Today marks an important step forward for dog welfare in Scotland. The Scottish Government has announced that it will effectively ban the use of electric shock collars in the near future. No doubt this will be the media focus as the cruelty of these devices is plain to see for all, and there is overwhelming support from the public and dog trainers for such a ban. But the announcement goes further than this: it is effectively a declaration of war against all aversive training of dogs (and indeed cats).
Aversive training techniques employ pain and fear to deliver the desired change in an animal’s behaviour, be it to stop a dog from barking or to get him to walk to heel, or to stop a cat from leaving a garden. Such practices are the polar opposite of reward-based training, which uses positive reinforcement through praise and/or rewards. The vast majority of dog-trainers use this approach. Indeed, we are aware of only a handful of dog trainers who still promote aversive training in Scotland and in a survey of professional dog trainers carried out by OneKind, 91% supported an electric shock collar ban.
Outside of professional circles, it’s more difficult to know how much aversive training takes place and it is of course very difficult to enforce a ban. Today’s announcement, however, is an important milestone on a journey that will see inflicting pain on our pets as culturally unacceptable as inflicting pain on children. The days of tough-guy trainers bullying dogs into submission on TV are now surely over, and taking their place are compassionate and far more effective trainers such as Victoria Stilwell.
This trend aside, we still have a problem. In spite of today’s announcement regarding the use of electric shock collars, shock fences, citronella collars (not as nice as they sound – they squirt citronella into the dog’s face), and such like, these devices will still be available for sale in Scotland. Indeed, across the UK they can be brought for as little as £20 online – even in Wales, where their use has been banned since 2010. That means people can legally purchase the collar and then break the law by using it – which is bizarre and confusing. The only way that this can be addressed is if Westminster takes action and bans the sale of these devices. With the UK Government’s apparent enthusiasm for animal welfare at present, and the devolved nations already taking the lead, this should be an easy decision.
The other significance of today’s announcement is that it is another indicator of a change in political support for animal welfare. For years, the Scottish and UK public’s support for progress on animal welfare has been neglected by politicians. There have been two important events that have, I think, catalysed this shift. Namely, Theresa May’s ill-fated romance with fox hunting and the SNP’s misguided decision to weaken the tail docking laws in Scotland against the advice of animal welfare and veterinary charities, both of which led to significant public backlash. Now, however, I hope that we are witnessing the beginning of a race to the top and that here in Scotland we can look forward to much more progress.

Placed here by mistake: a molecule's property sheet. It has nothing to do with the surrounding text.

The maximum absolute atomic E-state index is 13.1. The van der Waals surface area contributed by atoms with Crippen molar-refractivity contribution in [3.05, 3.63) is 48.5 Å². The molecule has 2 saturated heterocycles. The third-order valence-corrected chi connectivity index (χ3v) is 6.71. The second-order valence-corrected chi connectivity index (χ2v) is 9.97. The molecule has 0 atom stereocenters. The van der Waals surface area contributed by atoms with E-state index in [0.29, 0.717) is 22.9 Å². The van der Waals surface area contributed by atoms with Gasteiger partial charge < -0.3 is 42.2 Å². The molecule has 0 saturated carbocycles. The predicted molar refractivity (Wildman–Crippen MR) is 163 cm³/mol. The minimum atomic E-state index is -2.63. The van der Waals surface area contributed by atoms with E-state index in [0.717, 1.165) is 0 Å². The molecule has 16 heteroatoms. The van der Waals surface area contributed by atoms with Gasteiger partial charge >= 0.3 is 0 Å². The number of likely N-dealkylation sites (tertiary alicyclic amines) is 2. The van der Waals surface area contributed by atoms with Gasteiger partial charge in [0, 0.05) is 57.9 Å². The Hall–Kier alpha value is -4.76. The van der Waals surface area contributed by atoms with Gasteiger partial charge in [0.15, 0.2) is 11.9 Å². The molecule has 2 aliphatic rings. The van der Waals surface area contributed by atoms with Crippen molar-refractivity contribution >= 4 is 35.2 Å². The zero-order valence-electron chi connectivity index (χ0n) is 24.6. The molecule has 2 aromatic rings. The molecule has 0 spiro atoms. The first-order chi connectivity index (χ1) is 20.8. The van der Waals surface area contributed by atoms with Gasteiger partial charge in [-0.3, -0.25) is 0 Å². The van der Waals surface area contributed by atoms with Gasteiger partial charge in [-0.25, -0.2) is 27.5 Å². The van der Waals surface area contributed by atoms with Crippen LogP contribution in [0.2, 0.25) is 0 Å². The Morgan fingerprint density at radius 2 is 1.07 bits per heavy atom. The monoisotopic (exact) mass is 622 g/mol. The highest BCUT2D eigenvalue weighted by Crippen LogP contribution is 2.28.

There will be some, I’m sure, who will criticise today’s announcement. In particular, why didn’t the Scottish Government ban electric shock collars last year after they consulted on it? I agree they should have done, but I’m also inclined to take things at face value. They explored a regulatory approach and concluded that it wouldn’t work. Good for the Scottish Government to have the courage to say so and to change course when it became clear to them that only a ban would do.
Others will point out that this is ‘guidance’ rather than a legislative ban. Here at OneKind we’re actually quite excited by this route. The guidance will be issued under Section 38 of the Animal Health and Welfare (Scotland) Act 2006. We believe that this will have the desired outcome, and it will do so without the lengthy, resource-intensive demands of primary legislation. Not only that, but this is the first time that Section 38 has been used, even though it has been in place for over a decade. Today sets a precedent that I hope can be used to fix many other pressing but straightforward animal welfare issues over the coming years.
Finally, it’s important to give credit where credit is due. A number of MSPs have championed an electric shock collar ban, including the Convener of the Cross Party Group on Animal Welfare, Christine Grahame MSP. In recent months. Ben Macpherson MSP (SNP) and Maurice Golden MSP (Scottish Conservatives) have shown that ending cruelty need not divide our politicians down party lines – it certainly doesn’t divide the public they represent.